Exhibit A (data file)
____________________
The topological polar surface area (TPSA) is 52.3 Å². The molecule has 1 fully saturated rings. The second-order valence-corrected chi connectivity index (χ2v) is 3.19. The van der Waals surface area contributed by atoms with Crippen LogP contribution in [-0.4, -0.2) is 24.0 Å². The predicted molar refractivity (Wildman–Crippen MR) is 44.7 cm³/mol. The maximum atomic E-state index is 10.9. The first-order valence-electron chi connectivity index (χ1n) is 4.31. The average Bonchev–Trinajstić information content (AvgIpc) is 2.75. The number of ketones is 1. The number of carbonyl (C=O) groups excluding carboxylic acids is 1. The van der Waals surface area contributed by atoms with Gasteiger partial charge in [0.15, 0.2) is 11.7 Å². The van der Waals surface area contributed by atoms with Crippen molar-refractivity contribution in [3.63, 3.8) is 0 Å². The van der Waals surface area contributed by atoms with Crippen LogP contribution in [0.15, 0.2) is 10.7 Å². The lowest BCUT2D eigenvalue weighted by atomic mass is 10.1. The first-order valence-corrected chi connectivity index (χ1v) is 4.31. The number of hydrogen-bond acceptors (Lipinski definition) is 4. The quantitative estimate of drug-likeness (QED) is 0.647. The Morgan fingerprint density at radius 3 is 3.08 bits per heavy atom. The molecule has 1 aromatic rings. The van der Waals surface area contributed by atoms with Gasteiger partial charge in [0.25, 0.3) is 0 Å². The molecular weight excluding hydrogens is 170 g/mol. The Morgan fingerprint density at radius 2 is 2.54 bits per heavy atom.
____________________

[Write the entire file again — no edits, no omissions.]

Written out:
The topological polar surface area (TPSA) is 52.3 Å². The molecule has 1 fully saturated rings. The second-order valence-corrected chi connectivity index (χ2v) is 3.19. The van der Waals surface area contributed by atoms with Crippen LogP contribution in [-0.4, -0.2) is 24.0 Å². The predicted molar refractivity (Wildman–Crippen MR) is 44.7 cm³/mol. The maximum atomic E-state index is 10.9. The first-order valence-electron chi connectivity index (χ1n) is 4.31. The average Bonchev–Trinajstić information content (AvgIpc) is 2.75. The number of ketones is 1. The number of carbonyl (C=O) groups excluding carboxylic acids is 1. The van der Waals surface area contributed by atoms with Gasteiger partial charge in [0.15, 0.2) is 11.7 Å². The van der Waals surface area contributed by atoms with Crippen molar-refractivity contribution in [3.63, 3.8) is 0 Å². The van der Waals surface area contributed by atoms with Crippen LogP contribution in [0.15, 0.2) is 10.7 Å². The lowest BCUT2D eigenvalue weighted by atomic mass is 10.1. The first-order valence-corrected chi connectivity index (χ1v) is 4.31. The number of hydrogen-bond acceptors (Lipinski definition) is 4. The quantitative estimate of drug-likeness (QED) is 0.647. The Morgan fingerprint density at radius 3 is 3.08 bits per heavy atom. The molecule has 1 aromatic rings. The van der Waals surface area contributed by atoms with Gasteiger partial charge in [0.25, 0.3) is 0 Å². The molecular weight excluding hydrogens is 170 g/mol. The Morgan fingerprint density at radius 2 is 2.54 bits per heavy atom.